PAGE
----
sectioned in a horizontal plane 6mm below the cementoenamel junction with a crosscut fissure bur (Dentsply, Philadelphia, US) in high speed headpiece. The sections were explored with sharp endodontic explorer and 10# k file with the adjunctive use of DOM at 12X to determine the actual presence of MB-2 canal. In this study, each tooth served as its own control.


The results were analyzed by screening test. Sensitivity, specificity, positive predictive values and negative predictive values for the presence or absence of MB-2 canal were calculated by taking DOM findings on sectioned tooth as a gold standard.


In the maxillary first molars, 21out of 50 (42%) MB-2 canal orifices were detected with the unaided vision, whereas the number of canal orifices increased up to 30 out of 50 (60%) using DOM. Subsequently, 3 MB-2 canal orifices were located whilst sectioning of teeth, in which MB-2 were missed with the previous naked-eye and DOM examination and the count raised to 33out of 50 (66%) (Table 1).
Table: 1: Frequency of MB-2 canal identification using different methods of assessment

Similarly, 10 out of 50 (20%) MB-2 canal orifices were detected in maxillary second molar with unaided vision while under DOM examination, the number of MB-2 canal orifices was 19 of 50 (38%). After sectioning all teeth, 2 additional MB-2 canal orifices were located in the remaining 31 teeth, thus 21 (42%) MB-2 canals were actually present in maxillary second molar (Table 1).


Most of the clinicians feel difficulty whilst locating the MB-2 canal in maxillary molars. Recently, the operating microscope was introduced to endodontics and has significantly improved magnification and illumination. In the current study, the effectiveness of DOM for detection of MB-2 canal orifices in extracted maxillary molars has been investigated. The findings of this study highlight that DOM significantly increases detection of MB-2 canals.
The results of different studies have shown the occurrence of MB-2 canal in maxillary first molar from 18.6% 8 to 96.1% 9 depending on the methodology used. The literature 1,6,8,10,12 suggests that more MB-2 canals can be found in the laboratory than clinically. Majority of clinical studies reported an incidence of MB-2 canal from 18% to 36%.5,11,13 However, some inherent problems with clinical studies are evident. For instance, variability in the teeth, since some teeth are more difficult to treat than others for various reasons, another problem is the negligence of some clinician to locate a hidden canal. It is possible that in some instances, the most important factor in locating the MB-2 canal is not the magnification but the persistence of the operator.
Experience for using DOM and instruments adapted for its location can also be another factor that influences the detection rate of MB-2 canal. Stropko14 reported that MB-2 canals were located in 93% of first molars and 60% of second molars in a clinical setting when the operator become experienced in DOM use, scheduled sufficient time for treatment, and employed specific instruments for micro endodontics, whilst MB-2 canals were found in 74% of first molars and 51% of second molars under conventional treatment. Sempira and Hartwell15 mentioned that although the microscope did not significantly increase the number of MB-2 canals located, the enhanced visibility significantly increased confidence levels in using rotary burs and ultrasonic tips to remove calcific deposits (dentinal protuberance) covering many of the canal orifices and make its location difficult. Similar observations were obtained in the present study where rotary burs have been used at the chamber floor to remove such dentinal protuberance without a single perforation in the teeth included in the study.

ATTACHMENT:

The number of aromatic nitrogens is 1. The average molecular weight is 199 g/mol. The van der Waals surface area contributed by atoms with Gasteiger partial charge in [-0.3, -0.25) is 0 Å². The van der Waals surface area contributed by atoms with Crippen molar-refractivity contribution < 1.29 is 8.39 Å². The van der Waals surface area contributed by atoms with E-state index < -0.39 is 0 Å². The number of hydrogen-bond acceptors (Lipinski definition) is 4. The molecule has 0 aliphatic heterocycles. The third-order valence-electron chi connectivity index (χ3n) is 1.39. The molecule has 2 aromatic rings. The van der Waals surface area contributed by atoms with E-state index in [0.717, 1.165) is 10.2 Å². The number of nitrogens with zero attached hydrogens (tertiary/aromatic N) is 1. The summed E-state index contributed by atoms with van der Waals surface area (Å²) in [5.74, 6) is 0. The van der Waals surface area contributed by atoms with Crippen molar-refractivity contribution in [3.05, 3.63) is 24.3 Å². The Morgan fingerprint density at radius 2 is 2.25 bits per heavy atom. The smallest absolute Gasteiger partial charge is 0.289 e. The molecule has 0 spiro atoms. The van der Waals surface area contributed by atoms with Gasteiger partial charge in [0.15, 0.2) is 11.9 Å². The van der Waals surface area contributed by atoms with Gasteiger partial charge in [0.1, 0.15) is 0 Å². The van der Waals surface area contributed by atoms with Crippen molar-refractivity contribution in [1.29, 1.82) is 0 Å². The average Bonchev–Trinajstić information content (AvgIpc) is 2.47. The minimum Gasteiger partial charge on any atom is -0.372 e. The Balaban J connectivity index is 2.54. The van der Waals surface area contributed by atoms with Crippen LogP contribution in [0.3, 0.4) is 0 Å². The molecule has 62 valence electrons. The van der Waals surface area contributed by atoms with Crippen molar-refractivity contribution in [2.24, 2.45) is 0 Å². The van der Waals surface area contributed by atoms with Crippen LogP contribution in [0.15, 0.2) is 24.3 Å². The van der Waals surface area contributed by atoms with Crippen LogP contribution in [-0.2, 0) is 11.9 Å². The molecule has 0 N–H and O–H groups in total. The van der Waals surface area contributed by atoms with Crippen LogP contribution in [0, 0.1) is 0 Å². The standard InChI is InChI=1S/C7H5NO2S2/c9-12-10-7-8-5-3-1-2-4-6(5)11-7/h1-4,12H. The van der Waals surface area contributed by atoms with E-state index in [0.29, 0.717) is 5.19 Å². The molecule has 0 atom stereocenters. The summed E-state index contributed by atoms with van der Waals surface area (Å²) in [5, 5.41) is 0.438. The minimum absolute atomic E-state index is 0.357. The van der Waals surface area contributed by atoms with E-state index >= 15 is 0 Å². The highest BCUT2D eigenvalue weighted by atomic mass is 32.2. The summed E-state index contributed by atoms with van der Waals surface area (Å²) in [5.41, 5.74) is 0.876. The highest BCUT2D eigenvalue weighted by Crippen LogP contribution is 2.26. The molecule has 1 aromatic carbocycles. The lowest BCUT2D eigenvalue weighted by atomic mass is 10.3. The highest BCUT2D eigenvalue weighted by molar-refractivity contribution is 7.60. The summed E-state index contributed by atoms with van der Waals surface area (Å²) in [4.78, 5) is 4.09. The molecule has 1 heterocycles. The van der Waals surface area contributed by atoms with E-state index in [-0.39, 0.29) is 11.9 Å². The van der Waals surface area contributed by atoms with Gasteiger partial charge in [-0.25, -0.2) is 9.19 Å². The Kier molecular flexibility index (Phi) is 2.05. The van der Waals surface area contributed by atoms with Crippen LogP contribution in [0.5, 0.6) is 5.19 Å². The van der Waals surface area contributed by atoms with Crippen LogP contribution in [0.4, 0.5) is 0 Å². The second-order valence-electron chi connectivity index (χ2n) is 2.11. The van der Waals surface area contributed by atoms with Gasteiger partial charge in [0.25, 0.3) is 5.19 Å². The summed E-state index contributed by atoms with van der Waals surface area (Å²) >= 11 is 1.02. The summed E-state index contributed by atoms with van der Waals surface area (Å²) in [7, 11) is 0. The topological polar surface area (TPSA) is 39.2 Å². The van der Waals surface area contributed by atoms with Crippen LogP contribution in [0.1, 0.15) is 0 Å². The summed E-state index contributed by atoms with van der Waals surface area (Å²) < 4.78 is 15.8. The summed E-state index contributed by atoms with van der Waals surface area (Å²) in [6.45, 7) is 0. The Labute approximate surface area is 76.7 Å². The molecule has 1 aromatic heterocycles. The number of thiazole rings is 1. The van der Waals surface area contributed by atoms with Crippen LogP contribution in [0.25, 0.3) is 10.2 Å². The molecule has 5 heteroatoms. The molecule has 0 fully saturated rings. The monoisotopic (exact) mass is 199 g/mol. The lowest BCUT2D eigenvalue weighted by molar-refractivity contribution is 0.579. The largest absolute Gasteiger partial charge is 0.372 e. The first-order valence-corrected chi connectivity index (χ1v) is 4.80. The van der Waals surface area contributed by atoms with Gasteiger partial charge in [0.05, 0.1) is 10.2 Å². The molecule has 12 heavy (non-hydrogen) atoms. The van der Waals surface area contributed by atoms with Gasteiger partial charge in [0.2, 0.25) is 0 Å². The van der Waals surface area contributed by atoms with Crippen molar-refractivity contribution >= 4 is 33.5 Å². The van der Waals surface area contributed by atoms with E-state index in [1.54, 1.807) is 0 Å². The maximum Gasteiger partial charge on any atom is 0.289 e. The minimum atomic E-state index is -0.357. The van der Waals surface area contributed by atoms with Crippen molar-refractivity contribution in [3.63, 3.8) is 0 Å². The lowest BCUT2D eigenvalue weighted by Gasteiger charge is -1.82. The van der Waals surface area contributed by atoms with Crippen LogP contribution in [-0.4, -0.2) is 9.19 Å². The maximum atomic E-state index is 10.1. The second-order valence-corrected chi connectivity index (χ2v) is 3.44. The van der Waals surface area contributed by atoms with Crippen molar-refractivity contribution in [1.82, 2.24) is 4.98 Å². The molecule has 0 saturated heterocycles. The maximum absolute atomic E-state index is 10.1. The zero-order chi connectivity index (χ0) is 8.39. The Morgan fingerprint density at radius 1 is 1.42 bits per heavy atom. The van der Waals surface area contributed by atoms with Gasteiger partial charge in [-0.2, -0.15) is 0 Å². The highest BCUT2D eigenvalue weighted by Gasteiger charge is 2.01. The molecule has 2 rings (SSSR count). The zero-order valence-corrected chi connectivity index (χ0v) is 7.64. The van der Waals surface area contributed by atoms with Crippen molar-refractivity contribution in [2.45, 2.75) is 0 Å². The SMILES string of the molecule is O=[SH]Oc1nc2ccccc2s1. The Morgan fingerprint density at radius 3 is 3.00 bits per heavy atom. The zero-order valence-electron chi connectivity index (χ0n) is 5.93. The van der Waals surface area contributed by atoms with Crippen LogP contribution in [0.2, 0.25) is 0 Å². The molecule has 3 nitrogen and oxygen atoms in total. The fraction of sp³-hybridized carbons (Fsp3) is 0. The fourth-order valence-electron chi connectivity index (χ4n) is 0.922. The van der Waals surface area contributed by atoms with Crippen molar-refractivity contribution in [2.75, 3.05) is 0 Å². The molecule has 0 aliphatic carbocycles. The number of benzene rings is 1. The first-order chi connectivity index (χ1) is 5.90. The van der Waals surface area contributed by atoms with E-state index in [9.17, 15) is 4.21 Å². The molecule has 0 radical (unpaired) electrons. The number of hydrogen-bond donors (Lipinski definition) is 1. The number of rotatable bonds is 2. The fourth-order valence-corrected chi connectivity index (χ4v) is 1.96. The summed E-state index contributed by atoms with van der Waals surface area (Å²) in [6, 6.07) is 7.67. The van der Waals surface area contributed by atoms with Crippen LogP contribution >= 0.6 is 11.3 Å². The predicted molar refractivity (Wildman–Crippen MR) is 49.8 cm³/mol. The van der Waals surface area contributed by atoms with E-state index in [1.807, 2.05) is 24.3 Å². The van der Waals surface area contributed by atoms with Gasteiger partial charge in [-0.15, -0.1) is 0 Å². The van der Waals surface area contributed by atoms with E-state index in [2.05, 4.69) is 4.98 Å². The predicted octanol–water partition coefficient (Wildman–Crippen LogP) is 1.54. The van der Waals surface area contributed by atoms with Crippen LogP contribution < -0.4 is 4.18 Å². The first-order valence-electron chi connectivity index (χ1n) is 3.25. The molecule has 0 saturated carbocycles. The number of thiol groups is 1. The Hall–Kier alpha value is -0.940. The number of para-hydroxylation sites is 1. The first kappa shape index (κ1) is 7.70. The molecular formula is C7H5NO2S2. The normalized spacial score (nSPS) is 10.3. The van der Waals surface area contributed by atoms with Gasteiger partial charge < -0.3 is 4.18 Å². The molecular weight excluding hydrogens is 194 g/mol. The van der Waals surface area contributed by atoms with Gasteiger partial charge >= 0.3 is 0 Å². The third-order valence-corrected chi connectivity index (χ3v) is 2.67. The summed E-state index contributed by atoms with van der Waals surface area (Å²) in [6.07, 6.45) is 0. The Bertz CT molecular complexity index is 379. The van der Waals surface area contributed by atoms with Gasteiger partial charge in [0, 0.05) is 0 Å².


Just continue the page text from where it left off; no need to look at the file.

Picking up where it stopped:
In present study, the MB-2 canal was often located anterior to line from the MB-1 and palatal canals. Similar observation has been reported by Weine et al.1
The orifices of the MB-2 canals are usually smaller, narrower, inclined more mesially and located more apically than MB-1. Sometimes, the MB-2 lies in the same orifice as MB-1.14 It is called the bifurcation. Similar findings noted in 3 maxillary first molar included in this study where the MB-2 shares the orifice with MB-1 and there cross-sections showed two separate canals. It has been noted that if the dentinal protuberance is only attached up to the junction of the mesial wall and the floor and when it is darker in color then there are more chances for the presence of MB-2 canal than when it is extended up to the floor and yellowish in color. These findings were visualized under DOM, otherwise, it would have been very difficult to locate with naked eye.
Like other several studies the results of this study showed more MB-2 canals in maxillary first molar than maxillary second molar, it is due to the reason of high incidence of MB-2 canals in first molar than in second molars.
Baldassari-Cruz et al.16 suggested that frequency of locating the MB-2 canals can be increased with different access cavity shapes and the DOM is very handy to achieve this goal. Enhanced vision to the area in addition to operator’s knowledge about root canal system morphology and accessibility may increase the possibility of locating MB-2 canals and it was confirmed by the high prevalence of the MB-2 canal orifice found in the current study.


The prevalence of MB-2 canal in our sample was 66% and 42% among maxillary first and second molars respectively. The DOM correctly identified MB-2 canals among 31 out of 33 first molars (90.90%) and 19 out of 21 (90.47%) second molars (Table 2).
Table: 2. Validity of different methods of MB-2 canal identification

Presence of MB-2 canal on Sectioning of the tooth was considered as gold standard.


The DOM should be routinely used in the field of endodontics to increase the treatment success rate.